As a state, Florida has been smacked by the reality that it must change course, but there are tensions between the old economic model and the reality of building an innovative economy, which requires a substantial investment of time, money, and human capital.
But Florida is also the home of Cape Canaveral, and anyone who has toured the Kennedy Space Center cannot help but be moved by what has been (and continues to be) achieved there. Every time the space shuttle lifts off, I can only hope there is another child in Florida inspired to think bigger, reach higher, and want more for his or her future.
That is why this spring USF is taking a bold step in launching the School of Global Sustainability. The first of its kind in the nation, USF’s School of Global Sustainability upends the traditional structure of academia and creates a true interdisciplinary environment in which researchers can join together with a common goal. Its focus is global—not only because we like to think big but also because it sends an important message that solutions must transcend borders.
We define sustainability as creating systems—energy, health, manufacturing, food, transportation, or social—that allow the planet and all those who inhabit it to be healthy and prosperous. We are focused on the protection and careful administration of all resources: natural, human, and financial. This theme applies whether you are talking about alternative energy sources, food and water systems for developing nations, manufacturing systems, or even health programs for our own country.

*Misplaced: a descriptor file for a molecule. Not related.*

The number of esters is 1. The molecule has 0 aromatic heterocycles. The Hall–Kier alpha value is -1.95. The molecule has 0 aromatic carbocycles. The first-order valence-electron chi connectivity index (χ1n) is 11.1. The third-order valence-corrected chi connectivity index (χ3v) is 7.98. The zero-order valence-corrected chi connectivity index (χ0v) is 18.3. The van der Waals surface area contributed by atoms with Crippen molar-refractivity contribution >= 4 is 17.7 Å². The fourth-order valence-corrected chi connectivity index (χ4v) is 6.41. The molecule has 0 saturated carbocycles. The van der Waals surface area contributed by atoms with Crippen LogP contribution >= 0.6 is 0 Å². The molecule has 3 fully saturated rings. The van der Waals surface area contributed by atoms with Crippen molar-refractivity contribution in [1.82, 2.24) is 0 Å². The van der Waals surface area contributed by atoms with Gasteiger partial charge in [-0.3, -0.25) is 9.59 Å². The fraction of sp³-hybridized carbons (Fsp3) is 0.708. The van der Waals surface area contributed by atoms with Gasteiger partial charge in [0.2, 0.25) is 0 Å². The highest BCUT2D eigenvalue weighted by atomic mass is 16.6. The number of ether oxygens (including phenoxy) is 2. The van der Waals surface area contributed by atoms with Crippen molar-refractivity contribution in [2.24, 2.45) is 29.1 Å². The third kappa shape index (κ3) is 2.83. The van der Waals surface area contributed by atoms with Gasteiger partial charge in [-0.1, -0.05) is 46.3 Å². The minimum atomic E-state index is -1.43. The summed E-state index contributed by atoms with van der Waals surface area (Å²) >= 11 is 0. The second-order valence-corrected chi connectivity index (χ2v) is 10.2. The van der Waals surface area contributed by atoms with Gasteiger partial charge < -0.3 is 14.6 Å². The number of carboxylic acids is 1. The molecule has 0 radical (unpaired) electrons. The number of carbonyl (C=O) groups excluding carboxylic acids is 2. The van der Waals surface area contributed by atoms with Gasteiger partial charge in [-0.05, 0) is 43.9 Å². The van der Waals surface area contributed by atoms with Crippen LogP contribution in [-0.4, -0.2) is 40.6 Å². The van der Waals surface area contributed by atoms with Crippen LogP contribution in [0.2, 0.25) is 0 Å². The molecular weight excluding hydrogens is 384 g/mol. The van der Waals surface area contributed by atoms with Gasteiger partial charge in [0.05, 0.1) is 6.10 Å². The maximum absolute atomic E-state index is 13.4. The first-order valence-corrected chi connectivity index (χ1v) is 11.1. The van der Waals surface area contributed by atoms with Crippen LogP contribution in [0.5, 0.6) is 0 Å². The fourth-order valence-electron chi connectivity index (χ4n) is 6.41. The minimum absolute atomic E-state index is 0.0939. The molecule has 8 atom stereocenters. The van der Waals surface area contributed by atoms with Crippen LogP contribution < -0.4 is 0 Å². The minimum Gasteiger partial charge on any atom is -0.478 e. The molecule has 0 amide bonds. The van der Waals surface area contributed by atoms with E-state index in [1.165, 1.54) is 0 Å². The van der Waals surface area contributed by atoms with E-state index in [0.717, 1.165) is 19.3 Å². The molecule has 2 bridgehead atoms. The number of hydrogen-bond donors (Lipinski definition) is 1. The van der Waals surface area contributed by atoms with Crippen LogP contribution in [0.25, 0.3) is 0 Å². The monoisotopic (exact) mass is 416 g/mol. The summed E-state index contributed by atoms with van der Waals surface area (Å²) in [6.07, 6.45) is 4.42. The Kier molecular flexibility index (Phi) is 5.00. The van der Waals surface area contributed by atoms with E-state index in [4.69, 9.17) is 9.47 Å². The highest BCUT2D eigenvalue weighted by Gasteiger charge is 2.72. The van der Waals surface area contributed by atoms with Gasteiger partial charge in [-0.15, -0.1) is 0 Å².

Many colleges and universities around the nation have launched programs, institutes, and schools focused on sustainability. It is heartening to see higher education respond to students who are demanding this programming and urging a focus on the challenges to our collective future.
I also have heard from researchers and my colleagues at other institutions that there remains a vast chasm between our efforts and a true understanding of why this work is necessary. It was interesting to see our efforts to look inward at campus sustainability dismissed by some naysayers—on our own campus, no less—as a trendy waste of money. Clearly, it isn’t easy being “green.”